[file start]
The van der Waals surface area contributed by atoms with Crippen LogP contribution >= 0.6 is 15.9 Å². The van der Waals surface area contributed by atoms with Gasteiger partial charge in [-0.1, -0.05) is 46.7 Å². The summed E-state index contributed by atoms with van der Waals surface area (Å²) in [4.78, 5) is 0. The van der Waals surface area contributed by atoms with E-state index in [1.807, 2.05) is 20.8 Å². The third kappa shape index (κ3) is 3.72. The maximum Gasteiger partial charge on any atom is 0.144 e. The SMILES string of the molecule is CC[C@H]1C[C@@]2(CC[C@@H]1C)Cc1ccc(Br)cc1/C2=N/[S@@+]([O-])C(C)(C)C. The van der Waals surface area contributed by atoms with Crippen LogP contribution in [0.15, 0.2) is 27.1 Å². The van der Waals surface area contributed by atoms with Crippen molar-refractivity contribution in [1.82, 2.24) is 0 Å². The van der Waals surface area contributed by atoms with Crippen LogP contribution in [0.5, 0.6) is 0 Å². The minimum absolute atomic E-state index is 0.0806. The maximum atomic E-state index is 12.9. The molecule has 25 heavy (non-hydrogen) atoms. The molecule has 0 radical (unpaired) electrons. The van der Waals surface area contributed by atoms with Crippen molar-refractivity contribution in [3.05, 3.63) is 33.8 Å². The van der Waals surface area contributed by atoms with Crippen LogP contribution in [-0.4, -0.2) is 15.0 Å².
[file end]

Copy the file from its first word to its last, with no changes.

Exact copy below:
The van der Waals surface area contributed by atoms with Crippen LogP contribution >= 0.6 is 15.9 Å². The van der Waals surface area contributed by atoms with Gasteiger partial charge in [-0.1, -0.05) is 46.7 Å². The summed E-state index contributed by atoms with van der Waals surface area (Å²) in [4.78, 5) is 0. The van der Waals surface area contributed by atoms with E-state index in [1.807, 2.05) is 20.8 Å². The third kappa shape index (κ3) is 3.72. The maximum Gasteiger partial charge on any atom is 0.144 e. The SMILES string of the molecule is CC[C@H]1C[C@@]2(CC[C@@H]1C)Cc1ccc(Br)cc1/C2=N/[S@@+]([O-])C(C)(C)C. The van der Waals surface area contributed by atoms with Crippen LogP contribution in [0.15, 0.2) is 27.1 Å². The van der Waals surface area contributed by atoms with Crippen molar-refractivity contribution in [1.82, 2.24) is 0 Å². The van der Waals surface area contributed by atoms with Crippen LogP contribution in [0.5, 0.6) is 0 Å². The minimum absolute atomic E-state index is 0.0806. The maximum atomic E-state index is 12.9. The molecule has 25 heavy (non-hydrogen) atoms. The molecule has 0 radical (unpaired) electrons. The van der Waals surface area contributed by atoms with Crippen molar-refractivity contribution in [3.05, 3.63) is 33.8 Å². The van der Waals surface area contributed by atoms with Crippen LogP contribution in [-0.4, -0.2) is 15.0 Å².